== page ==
Women make up just one-in-five Oscar nominees

Excluding the gendered acting categories, female filmmakers remain overlooked by the Academy

Women make up just one-in-five Oscar nominees

James Cameron pretends to throttle his ex-wife Kathryn Bigelow on the night she beat him, becoming the first female 'Best Director' at the Oscars [AP Photo/Mark J. Terrill, File]

While the 2017 Academy Awards have been widely praised for having a greater racial diversity in its acting categories than in recent years, the lack of gender balance across the remaining nominees is becoming a bigger issue – as the number of female nominees has dropped to just 20%.

According to analysis by the Women’s Media Center, 80% of all non-acting nominees across 19 categories are men, with no female filmmakers making up the numbers in such major categories as ‘Best Director’, ‘Best Cinematography’, and ‘Best Original Screenplay’.

In fact, across the 10 films nominated for writing, only one female screenwriter has received a nomination, with Allison Schroeder taking the honour for her work on the NASA race drama Hidden Figures.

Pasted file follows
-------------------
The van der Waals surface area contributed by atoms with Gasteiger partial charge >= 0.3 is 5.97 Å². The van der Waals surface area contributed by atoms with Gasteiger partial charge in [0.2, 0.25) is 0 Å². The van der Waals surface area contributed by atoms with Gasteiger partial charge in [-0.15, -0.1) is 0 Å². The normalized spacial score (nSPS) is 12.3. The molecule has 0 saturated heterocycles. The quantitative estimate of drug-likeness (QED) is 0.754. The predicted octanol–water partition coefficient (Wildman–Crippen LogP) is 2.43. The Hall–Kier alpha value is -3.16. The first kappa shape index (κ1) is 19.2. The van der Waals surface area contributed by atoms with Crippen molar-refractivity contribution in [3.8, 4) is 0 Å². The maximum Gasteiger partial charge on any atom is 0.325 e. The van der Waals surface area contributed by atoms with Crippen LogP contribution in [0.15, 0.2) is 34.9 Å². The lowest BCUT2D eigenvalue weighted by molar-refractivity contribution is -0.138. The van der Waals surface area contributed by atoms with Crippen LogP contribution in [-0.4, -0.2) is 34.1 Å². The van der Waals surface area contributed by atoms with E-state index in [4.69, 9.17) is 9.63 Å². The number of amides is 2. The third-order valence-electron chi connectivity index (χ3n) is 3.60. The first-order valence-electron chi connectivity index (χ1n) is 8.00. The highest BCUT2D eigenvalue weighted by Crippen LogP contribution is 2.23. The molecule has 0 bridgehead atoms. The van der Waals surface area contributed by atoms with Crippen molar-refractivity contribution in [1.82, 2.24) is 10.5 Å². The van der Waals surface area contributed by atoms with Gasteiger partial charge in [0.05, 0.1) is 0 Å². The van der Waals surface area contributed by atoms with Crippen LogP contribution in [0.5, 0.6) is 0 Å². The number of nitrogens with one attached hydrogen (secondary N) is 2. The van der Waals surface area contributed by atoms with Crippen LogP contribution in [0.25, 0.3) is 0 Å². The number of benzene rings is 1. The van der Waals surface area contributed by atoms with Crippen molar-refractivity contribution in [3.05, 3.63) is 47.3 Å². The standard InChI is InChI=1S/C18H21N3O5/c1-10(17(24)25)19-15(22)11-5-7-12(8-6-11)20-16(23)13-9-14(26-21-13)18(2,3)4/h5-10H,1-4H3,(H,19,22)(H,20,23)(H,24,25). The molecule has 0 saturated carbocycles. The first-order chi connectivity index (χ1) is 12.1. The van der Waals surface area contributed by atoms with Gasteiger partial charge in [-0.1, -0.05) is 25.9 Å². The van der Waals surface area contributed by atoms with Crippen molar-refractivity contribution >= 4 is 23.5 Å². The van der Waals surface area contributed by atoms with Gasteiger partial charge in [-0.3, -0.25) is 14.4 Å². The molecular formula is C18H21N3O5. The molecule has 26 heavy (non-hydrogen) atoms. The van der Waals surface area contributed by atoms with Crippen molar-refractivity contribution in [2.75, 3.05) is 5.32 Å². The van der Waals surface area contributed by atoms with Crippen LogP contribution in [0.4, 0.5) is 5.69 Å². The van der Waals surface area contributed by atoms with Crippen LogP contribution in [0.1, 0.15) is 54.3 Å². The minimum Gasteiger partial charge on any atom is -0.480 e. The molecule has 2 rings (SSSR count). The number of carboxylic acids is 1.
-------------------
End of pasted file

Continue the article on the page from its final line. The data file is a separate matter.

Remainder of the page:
Small steps in the right direction

But 2017 was not without some breakthroughs, with Mica Levi becoming the first female composer nominated for ‘Best Score’ in 16 years for Jackie, and Joi McMillan becoming the first black woman ever nominated for editing for her work on Moonlight.

While 20% represents a two-point fall from 2016, it is actually marginally more than the average between 2005 and 2016, when just 19% of the non-acting Oscars nominations went to women.

Founded by Oscar-winner Jane Fonda, writer Robin Morgan, and feminist activist Gloria Steinem, the Women’s Media Center is a nonprofit that works to improve the representation of women in media. Its research comes not long after the so-called Celluloid Ceiling report found that female directors made up just 7% of those who helmed the 20 top-grossing films of 2016.

Female filmmakers aren't at the table

The annual report also found that out of the 500 most successful films at the box office last year, 175 titles did not employ a single woman as director, writer, producer, executive producer, editor, or cinematographer.

The Women’s Media Center says its research goes hand in hand with the annual Celluloid Ceiling report produced by the Center for the Study of Women in Television & Film.

“Clearly, women cannot get through the door and if they cannot get through the door, they cannot be recognised and rewarded for their excellence and impact,” said Julie Burton, president of The Women’s Media Center.

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